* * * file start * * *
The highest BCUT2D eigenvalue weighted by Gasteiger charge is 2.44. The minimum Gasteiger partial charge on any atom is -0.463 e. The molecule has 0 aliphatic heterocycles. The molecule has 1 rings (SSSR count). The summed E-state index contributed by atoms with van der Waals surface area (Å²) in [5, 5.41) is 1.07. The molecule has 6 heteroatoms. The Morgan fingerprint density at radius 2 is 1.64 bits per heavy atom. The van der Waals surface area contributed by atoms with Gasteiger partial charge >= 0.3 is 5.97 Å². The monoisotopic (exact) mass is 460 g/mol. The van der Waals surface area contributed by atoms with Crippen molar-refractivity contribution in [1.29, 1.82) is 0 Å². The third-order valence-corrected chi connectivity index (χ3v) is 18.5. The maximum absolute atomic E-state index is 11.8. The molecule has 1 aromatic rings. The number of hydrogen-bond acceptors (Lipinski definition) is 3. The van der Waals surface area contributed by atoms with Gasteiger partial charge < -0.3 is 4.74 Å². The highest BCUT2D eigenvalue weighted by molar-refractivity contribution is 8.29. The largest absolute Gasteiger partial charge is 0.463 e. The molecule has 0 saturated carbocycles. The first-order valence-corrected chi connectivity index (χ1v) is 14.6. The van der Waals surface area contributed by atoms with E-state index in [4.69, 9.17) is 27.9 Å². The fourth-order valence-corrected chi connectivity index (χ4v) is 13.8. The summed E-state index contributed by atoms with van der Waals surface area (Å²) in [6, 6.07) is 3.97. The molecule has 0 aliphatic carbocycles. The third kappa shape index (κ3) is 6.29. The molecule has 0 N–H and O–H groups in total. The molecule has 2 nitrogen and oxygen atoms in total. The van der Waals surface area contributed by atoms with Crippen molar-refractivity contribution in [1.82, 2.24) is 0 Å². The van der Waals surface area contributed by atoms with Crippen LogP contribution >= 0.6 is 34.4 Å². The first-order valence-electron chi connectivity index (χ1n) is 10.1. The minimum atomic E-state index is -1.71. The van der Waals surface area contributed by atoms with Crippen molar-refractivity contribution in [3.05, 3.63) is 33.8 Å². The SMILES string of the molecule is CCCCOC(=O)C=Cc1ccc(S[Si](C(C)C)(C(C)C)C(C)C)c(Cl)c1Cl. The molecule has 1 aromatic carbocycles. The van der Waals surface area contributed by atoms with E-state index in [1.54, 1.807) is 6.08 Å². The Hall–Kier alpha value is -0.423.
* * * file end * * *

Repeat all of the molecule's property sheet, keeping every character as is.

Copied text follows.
The highest BCUT2D eigenvalue weighted by Gasteiger charge is 2.44. The minimum Gasteiger partial charge on any atom is -0.463 e. The molecule has 0 aliphatic heterocycles. The molecule has 1 rings (SSSR count). The summed E-state index contributed by atoms with van der Waals surface area (Å²) in [5, 5.41) is 1.07. The molecule has 6 heteroatoms. The Morgan fingerprint density at radius 2 is 1.64 bits per heavy atom. The van der Waals surface area contributed by atoms with Gasteiger partial charge >= 0.3 is 5.97 Å². The monoisotopic (exact) mass is 460 g/mol. The van der Waals surface area contributed by atoms with Crippen molar-refractivity contribution in [1.29, 1.82) is 0 Å². The third-order valence-corrected chi connectivity index (χ3v) is 18.5. The maximum absolute atomic E-state index is 11.8. The molecule has 1 aromatic rings. The number of hydrogen-bond acceptors (Lipinski definition) is 3. The van der Waals surface area contributed by atoms with Gasteiger partial charge < -0.3 is 4.74 Å². The highest BCUT2D eigenvalue weighted by molar-refractivity contribution is 8.29. The largest absolute Gasteiger partial charge is 0.463 e. The molecule has 0 saturated carbocycles. The first-order valence-corrected chi connectivity index (χ1v) is 14.6. The van der Waals surface area contributed by atoms with E-state index in [4.69, 9.17) is 27.9 Å². The fourth-order valence-corrected chi connectivity index (χ4v) is 13.8. The summed E-state index contributed by atoms with van der Waals surface area (Å²) in [6, 6.07) is 3.97. The molecule has 0 aliphatic carbocycles. The third kappa shape index (κ3) is 6.29. The molecule has 0 N–H and O–H groups in total. The molecule has 2 nitrogen and oxygen atoms in total. The van der Waals surface area contributed by atoms with Crippen molar-refractivity contribution in [1.82, 2.24) is 0 Å². The van der Waals surface area contributed by atoms with Crippen LogP contribution >= 0.6 is 34.4 Å². The first-order valence-electron chi connectivity index (χ1n) is 10.1. The minimum atomic E-state index is -1.71. The van der Waals surface area contributed by atoms with Crippen molar-refractivity contribution in [3.05, 3.63) is 33.8 Å². The SMILES string of the molecule is CCCCOC(=O)C=Cc1ccc(S[Si](C(C)C)(C(C)C)C(C)C)c(Cl)c1Cl. The molecule has 1 aromatic carbocycles. The van der Waals surface area contributed by atoms with E-state index in [1.54, 1.807) is 6.08 Å². The Hall–Kier alpha value is -0.423.